- Vaneeza Ahmed, actor and former model, challenges gender stereotypes and promotes women’s assertiveness in an interview with BBC Urdu.
- Ahmed discusses her role in the show ‘Kuch Ankahi’ and hopes it will break stereotypes, emphasizing the significance of every character.
- She advocates for positive portrayals in dramas, breaks stereotypes about paternal aunts, and highlights the importance of empowering women through marriage contracts.
Vaneeza Ahmed, an actor and former model, recently shared her views with BBC Urdu on challenging gender stereotypes and emphasizing the importance of women being assertive and unapologetic.
During a discussion about her new show, ‘Kuch Ankahi’, Vaneeza Ahmed was asked about her opinion on the negative perception associated with the term “Phupho” (paternal aunt) in society.
Ahmed expressed her confusion regarding this stereotype and expressed her hope that her widely appreciated show ‘Kuch Ankahi’ can contribute to breaking such stereotypes.
“The response has been tremendous. I have never categorized roles as supporting or main roles. If we look at older shows like Tanhaiyan or Ankahi, there is no such distinction. We have created this categorization for award ceremonies. Every role holds significance.”
She further remarked, “What is wonderful about Kuch Ankahi is that it presents everyday stories, where each person is the protagonist of their own tale. That’s the reality of life.”
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Despite the challenges of balancing her acting career with the responsibilities of being a mother to two children, Ahmed shared that she was persuaded to take on the role after reading the script.
Nadeem Baig, the director of Kuch Ankahi, assured her that it would be a delightful experience and encouraged her to make time for the show.
Ahmed acknowledged the difficulties of readjusting to acting after a hiatus but found herself captivated by the character of Sofia, which motivated her to embrace the challenge.
“Returning to acting was quite challenging. My routines had changed, and I have two kids. It required a little persuasion, but not too much. When I read the script, I thought, ‘Yes, I definitely want to do this.’ The character was so compelling that I couldn’t resist.”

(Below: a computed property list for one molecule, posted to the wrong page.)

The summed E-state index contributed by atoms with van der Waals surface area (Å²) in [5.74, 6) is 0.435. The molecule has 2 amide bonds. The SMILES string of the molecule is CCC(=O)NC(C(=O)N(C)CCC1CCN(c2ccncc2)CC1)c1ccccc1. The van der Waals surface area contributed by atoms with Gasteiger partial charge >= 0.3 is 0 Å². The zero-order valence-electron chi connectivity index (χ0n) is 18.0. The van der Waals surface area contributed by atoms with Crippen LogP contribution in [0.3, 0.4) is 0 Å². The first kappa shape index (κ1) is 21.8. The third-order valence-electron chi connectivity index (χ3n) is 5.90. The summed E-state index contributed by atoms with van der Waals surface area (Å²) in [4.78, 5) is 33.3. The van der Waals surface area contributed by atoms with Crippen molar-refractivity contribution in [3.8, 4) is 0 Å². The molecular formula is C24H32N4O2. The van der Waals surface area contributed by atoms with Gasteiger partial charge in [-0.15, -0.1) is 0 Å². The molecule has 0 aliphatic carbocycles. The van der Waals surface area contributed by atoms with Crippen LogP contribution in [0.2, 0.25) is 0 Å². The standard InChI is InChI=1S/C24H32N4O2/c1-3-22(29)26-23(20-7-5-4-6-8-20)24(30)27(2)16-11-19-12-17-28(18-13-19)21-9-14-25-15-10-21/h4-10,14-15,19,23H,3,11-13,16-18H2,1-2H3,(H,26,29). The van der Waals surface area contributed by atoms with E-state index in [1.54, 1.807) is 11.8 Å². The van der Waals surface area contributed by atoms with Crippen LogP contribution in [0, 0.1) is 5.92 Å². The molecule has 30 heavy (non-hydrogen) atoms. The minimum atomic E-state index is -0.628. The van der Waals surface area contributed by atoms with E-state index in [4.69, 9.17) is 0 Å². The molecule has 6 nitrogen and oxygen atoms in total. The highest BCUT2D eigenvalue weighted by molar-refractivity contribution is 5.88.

She continued, “I didn’t have much time to spare for dramas. However, Nadeem assured me that I would enjoy it, and he encouraged me to make time. He believed it was the right time for me to take on such a project.”
When asked about the similarities between her own personality and the strong-willed character of Sofia, Ahmed acknowledged the resemblance but highlighted that Sofia is more unabashedly assertive than she is.
“There are certain similarities. However, Sofia is more unapologetic than me. At times, I would question how I could say certain things to my brother or sister-in-law, but it wasn’t me speaking, it was Sofia. It’s a quality I aspire to have, and I believe every woman should possess it. Why do we suppress ourselves under the guise of shyness? Embrace your true self and be unapologetic about it.”
Ahmed also addressed the stereotypical portrayal of paternal aunts in Pakistani dramas, often depicted as antagonists. She humorously mentioned that she shares some traits with her character, as she is a paternal aunt in real life as well.
“That’s because I am also a paternal aunt in real life,” Ahmad stated with a chuckle. “My paternal aunt is also very kind. There are aunts like her and people like me. We tend to perceive paternal aunts negatively when they express themselves.”
Ahmed advocated for breaking stereotypes, expressing her disapproval of the focus on negativity in dramas. She emphasized the importance of showcasing positive aspects, such as kind-hearted paternal aunts, and expressed her hope that Kuch Ankahi plays a significant role in challenging and changing such stereotypes.
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“I hope Kuch Ankahi breaks numerous stereotypes,” she stated. “Why do we emphasize negativity? I am against that. That’s why I haven’t done many dramas. We highlight the wrong things. Why don’t we focus on the good, like portraying kind-hearted paternal aunts?”
One of the issues highlighted in Kuch Ankahi is the plight of women in Pakistani society, particularly concerning marriage customs and the suppression of their rights. Ahmed passionately discussed the viral marriage scene in which Sofia advocates for reevaluating the nikkahnama, the marriage contract, to empower women.
She pointed out that many women are unaware of their rights and are taught that they don’t deserve them. Ahmed shared her personal experience of feeling unheard during her own marriage contract negotiations, expressing her disappointment at the lack of consideration for her rights. She stressed the importance of speaking up and encouraged women not to be afraid.
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